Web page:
I wasn’t sure if she was even home when I found myself on her front stoop. I was drenched from head to toe, but didn’t care as the cold stung at my face. I knocked on Diana’s door when I caught my breath. To my surprise she opened the door a few moments later with a smile on her face.
“I was just thinking about you, Charlie,” she said, and then realized I was soaked. “You must be freezing out there. What were you thinking running in this weather? Let me help you out of those,” she added as she helped me pull off my clothes, but to my dissatisfaction she was all business.
Diana quickly provided me with a pair of grey sweat pants she had stolen from an old college boyfriend, and a Mr. Bubble t-shirt she obtained from the local thrift store.
We curled up on the couch while Diana played around with her camera. I watched as she captured the mundane moments of a rainy day with an old 35mm. She could have used a digital camera, but she said she found comfort in film.
I could completely relax around her. She could see the beauty in almost everything. I, myself, found comfort in the mundane details, too. I dreamt about having a regular life, a normal one every teenager should be able to enjoy. I imagined my life with Diana, here in Dumont. Going to the movies, sharing popcorn, and walking her home at night.
Her eyes popped out from behind her lens. “I need to change rolls,” she informed me. “Can you grab me one?” I jumped off the couch and started to rummage in several carrying cases near by. “It’s on the side pocket of the large bag,” Diana said as I looked. There were three large bags in the corner of the room filled with camera equipment. In the biggest, where she had said, I found a fresh roll of film and handed it over.
“Tell me again how you get the photo from this roll of film to a computer.” Our hands brushed gently together when she took the film. I felt the rush of adrenaline that came next when our skin touched. I could tell she felt it too when her face blushed bright red. I almost forgot myself as I stared into her eyes.
“After I take the pictures I develop the negatives. It has to be in a dark room from when I pop the lid off this roll of film to developing prints from the negatives.” I watched her take the lead from the roll and load it into the camera. She closed the hilt and wound the film until she heard a click. “I use several different chemicals to expose, develop, and then set the negatives. Once I have the negatives all ready I use the enlarger to make the prints.”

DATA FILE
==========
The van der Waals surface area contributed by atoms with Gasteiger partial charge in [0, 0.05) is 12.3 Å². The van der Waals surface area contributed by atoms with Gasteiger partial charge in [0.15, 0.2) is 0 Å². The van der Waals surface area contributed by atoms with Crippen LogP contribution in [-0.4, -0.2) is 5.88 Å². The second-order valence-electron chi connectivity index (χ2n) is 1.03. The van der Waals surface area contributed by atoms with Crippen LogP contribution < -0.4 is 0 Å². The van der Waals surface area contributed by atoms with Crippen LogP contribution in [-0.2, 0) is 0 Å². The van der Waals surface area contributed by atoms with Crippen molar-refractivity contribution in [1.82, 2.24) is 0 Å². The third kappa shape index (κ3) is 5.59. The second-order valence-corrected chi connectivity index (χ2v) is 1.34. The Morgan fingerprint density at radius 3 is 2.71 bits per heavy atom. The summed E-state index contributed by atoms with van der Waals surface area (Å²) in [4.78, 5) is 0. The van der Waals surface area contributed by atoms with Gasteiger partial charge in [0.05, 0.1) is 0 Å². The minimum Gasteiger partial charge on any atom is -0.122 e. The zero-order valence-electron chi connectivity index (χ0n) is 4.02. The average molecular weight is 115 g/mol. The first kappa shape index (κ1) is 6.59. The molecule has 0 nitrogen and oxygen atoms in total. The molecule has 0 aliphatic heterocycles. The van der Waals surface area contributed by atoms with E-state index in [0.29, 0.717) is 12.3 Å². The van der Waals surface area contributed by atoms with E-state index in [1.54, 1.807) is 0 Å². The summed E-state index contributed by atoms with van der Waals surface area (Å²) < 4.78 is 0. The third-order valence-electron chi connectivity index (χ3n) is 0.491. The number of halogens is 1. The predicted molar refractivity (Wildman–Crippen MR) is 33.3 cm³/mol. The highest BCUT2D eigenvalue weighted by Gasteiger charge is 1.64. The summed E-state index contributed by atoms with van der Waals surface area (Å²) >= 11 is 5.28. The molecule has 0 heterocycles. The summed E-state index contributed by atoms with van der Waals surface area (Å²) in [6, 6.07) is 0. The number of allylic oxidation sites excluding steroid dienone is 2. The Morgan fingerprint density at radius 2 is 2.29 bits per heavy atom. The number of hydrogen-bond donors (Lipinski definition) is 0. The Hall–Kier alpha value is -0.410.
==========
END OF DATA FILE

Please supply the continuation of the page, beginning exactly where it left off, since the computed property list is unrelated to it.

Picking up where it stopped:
“What’s an enlarger?” I asked quietly, but loud enough for her to hear.
“Basically,” she said. “It’s a machine where light shines through a negative and its projected onto special paper for just a couple of seconds. I take that piece of paper and again put it through a chemical bath.”
She handed me a black and white photo of a small boy alone on the road. I could tell it was taken in the town square, close to the hardware store. The boy was wearing a small dark suit and tie. His hair was a mess, and tears rolled down both cheeks.
“He was coming back from his mother’s funeral,” she explained. “My mother got me into photography when I was really young. When she died I guess some of my work turned a bit morbid.”
I knew the boy’s pain in the picture better than anyone. Like Diana I had lost a parent around the same age. I knew the feeling of the unknown deep in those eyes. The feeling that life was never going to be the same.
“I lost my dad, too,” I said solemnly.
I became aware of Diana’s body only inches from my own. “I’m sorry,” she said. “I didn’t mean for it to bum you out. I just thought it was a really good picture. You okay?”
Instead of telling her what I was thinking I lunged forward and planted my lips firmly onto hers. I took her in an embrace, while she kissed me back. I could feel heat radiating off her as she pressed her body against mine. Diana led me to the couch were we sat down, but a moment later she was laying on top of me. She placed her head against my chest and laid like that for a while before we fell asleep in each other’s arms.
When I woke up the rain had stopped, and the sun was getting ready to set. Diana was still sleeping peacefully and the last thing I wanted was to disrupt that. Unfortunately, my bladder would explode if I couldn’t get to a bathroom soon.